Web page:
Unfortunately, there is no single cheat sheet for the best settings. The settings for your long exposure photos will change depending on conditions and subjects. However, there are a few suggested settings that beginners should memorize.
The most important part is shooting in manual mode or bulb mode. You also want to shoot in RAW to get image files that are of the highest quality. Turn off the image stabilization. When shooting long exposure, the image stabilization will add blurring to your photographs.
You also want to activate the metering mode, known as Matrix Mode on some cameras and Evaluative Mode on Canon cameras. This will help your camera place emphasis on where the focus is.
The most important thing when it comes to focusing is to do so before placing any filter on your camera. ND filters block light and cause most cameras to struggle when focusing. This is why you always want to focus without a filter, take a test shot, and double-check that the focus is perfect before adding your filter.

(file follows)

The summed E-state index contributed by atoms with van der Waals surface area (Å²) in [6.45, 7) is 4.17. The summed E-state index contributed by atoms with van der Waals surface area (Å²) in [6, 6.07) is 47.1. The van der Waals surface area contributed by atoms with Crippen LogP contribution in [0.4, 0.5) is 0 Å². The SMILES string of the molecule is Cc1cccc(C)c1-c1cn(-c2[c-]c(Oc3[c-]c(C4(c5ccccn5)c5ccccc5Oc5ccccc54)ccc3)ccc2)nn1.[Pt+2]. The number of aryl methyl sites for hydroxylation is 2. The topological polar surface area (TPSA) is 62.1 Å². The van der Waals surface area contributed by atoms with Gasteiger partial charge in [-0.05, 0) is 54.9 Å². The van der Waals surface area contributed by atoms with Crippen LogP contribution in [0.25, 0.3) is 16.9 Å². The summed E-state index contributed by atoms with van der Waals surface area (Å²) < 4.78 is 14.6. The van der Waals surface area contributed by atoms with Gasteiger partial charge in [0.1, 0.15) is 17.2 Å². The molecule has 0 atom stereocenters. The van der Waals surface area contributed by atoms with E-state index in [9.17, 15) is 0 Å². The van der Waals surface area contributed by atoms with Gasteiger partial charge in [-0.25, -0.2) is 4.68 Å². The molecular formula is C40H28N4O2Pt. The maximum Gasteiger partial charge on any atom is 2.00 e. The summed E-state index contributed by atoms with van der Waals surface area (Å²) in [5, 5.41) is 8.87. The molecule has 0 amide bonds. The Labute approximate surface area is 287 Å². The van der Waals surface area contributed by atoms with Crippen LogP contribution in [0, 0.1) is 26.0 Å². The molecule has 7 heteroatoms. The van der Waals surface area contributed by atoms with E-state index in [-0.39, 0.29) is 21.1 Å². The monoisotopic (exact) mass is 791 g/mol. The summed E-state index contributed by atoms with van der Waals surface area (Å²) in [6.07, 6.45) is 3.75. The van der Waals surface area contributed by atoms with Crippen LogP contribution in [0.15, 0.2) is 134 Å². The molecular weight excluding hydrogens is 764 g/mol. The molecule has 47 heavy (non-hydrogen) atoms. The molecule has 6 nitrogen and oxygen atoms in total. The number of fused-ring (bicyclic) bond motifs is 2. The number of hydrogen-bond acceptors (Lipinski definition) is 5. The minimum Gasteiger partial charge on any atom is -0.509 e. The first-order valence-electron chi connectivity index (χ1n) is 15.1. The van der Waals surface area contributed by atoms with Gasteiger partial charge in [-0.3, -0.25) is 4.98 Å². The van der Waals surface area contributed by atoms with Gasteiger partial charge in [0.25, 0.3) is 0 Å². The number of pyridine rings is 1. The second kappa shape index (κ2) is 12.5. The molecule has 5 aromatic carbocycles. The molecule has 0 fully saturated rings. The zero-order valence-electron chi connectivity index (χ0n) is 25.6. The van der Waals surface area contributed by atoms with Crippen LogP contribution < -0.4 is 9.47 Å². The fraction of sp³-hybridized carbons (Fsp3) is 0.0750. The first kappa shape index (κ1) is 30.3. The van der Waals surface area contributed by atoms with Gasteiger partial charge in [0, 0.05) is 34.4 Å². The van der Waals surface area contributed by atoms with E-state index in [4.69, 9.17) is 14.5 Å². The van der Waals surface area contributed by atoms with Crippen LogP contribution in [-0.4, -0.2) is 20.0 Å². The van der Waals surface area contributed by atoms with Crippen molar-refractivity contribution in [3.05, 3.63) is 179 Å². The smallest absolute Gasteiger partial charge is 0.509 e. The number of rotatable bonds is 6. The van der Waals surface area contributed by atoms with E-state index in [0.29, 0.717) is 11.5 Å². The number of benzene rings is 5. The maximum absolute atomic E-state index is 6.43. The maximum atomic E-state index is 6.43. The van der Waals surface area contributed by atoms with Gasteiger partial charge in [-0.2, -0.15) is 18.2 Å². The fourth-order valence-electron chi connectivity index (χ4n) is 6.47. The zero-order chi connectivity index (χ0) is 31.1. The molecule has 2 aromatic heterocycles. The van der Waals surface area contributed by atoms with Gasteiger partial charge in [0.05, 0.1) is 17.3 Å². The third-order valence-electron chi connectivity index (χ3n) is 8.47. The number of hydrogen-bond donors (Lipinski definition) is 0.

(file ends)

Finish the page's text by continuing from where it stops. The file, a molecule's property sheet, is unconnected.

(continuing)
Always use the zoom-in Live View to locate the sharpest point in your scene. One of the easiest ways to get the right focus in almost every situation is by focusing on the hyperfocal distance or the first third of your photograph. If you’re focusing in auto mode be sure to switch to manual focus before taking any photographs.
The shutter speed is the heart of long exposure photography. Changing the shutter speed can dramatically alter your photographs. When choosing the best shutter speed, you’re probably going to be experimenting quite a bit. The best advice is to find a shutter speed that makes sense for your current lighting and what you’re trying to do.
Longer shutter speeds create more ethereal and dreamy atmospheres because all the motion inside the photo becomes soft. For ultra-long exposures with the most dramatic backgrounds, we’re talking about exposure times of over 5 minutes. When doing this, it’s critical that you be in bulb mode.
Shorter exposure times of around one minute will still show details of things that are moving, though without being overly dramatic. A shutter speed of around one minute will create a dynamic impression and a gripping, powerful image.